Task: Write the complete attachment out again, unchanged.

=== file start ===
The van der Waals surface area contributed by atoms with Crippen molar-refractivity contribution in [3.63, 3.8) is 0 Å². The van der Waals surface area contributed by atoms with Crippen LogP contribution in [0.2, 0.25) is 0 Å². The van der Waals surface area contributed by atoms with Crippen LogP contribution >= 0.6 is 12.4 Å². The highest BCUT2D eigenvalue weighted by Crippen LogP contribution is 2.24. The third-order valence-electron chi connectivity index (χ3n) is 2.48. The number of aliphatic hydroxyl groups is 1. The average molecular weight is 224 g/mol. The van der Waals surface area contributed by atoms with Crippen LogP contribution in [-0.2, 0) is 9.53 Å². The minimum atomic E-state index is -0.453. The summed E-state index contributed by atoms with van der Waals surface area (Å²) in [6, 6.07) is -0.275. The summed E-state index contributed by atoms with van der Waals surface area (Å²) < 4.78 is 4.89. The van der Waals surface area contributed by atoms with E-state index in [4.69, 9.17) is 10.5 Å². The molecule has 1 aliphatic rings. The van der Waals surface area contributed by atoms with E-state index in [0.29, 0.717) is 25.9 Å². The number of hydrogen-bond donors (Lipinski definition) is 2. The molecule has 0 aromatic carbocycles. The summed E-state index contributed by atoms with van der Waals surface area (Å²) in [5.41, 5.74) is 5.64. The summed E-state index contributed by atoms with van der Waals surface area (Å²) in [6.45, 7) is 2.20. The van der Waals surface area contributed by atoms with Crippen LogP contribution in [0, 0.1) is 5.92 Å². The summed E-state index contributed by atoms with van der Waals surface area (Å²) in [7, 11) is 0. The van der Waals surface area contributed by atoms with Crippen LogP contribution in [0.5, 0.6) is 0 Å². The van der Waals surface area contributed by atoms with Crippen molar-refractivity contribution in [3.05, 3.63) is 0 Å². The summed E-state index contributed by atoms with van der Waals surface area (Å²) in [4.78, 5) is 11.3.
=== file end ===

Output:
The van der Waals surface area contributed by atoms with Crippen molar-refractivity contribution in [3.63, 3.8) is 0 Å². The van der Waals surface area contributed by atoms with Crippen LogP contribution in [0.2, 0.25) is 0 Å². The van der Waals surface area contributed by atoms with Crippen LogP contribution >= 0.6 is 12.4 Å². The highest BCUT2D eigenvalue weighted by Crippen LogP contribution is 2.24. The third-order valence-electron chi connectivity index (χ3n) is 2.48. The number of aliphatic hydroxyl groups is 1. The average molecular weight is 224 g/mol. The van der Waals surface area contributed by atoms with Crippen LogP contribution in [-0.2, 0) is 9.53 Å². The minimum atomic E-state index is -0.453. The summed E-state index contributed by atoms with van der Waals surface area (Å²) in [6, 6.07) is -0.275. The summed E-state index contributed by atoms with van der Waals surface area (Å²) < 4.78 is 4.89. The van der Waals surface area contributed by atoms with E-state index in [4.69, 9.17) is 10.5 Å². The molecule has 1 aliphatic rings. The van der Waals surface area contributed by atoms with E-state index in [0.29, 0.717) is 25.9 Å². The number of hydrogen-bond donors (Lipinski definition) is 2. The molecule has 0 aromatic carbocycles. The summed E-state index contributed by atoms with van der Waals surface area (Å²) in [5.41, 5.74) is 5.64. The summed E-state index contributed by atoms with van der Waals surface area (Å²) in [6.45, 7) is 2.20. The van der Waals surface area contributed by atoms with Crippen LogP contribution in [0, 0.1) is 5.92 Å². The summed E-state index contributed by atoms with van der Waals surface area (Å²) in [7, 11) is 0. The van der Waals surface area contributed by atoms with Crippen LogP contribution in [0.5, 0.6) is 0 Å². The van der Waals surface area contributed by atoms with Crippen molar-refractivity contribution in [3.05, 3.63) is 0 Å². The summed E-state index contributed by atoms with van der Waals surface area (Å²) in [4.78, 5) is 11.3.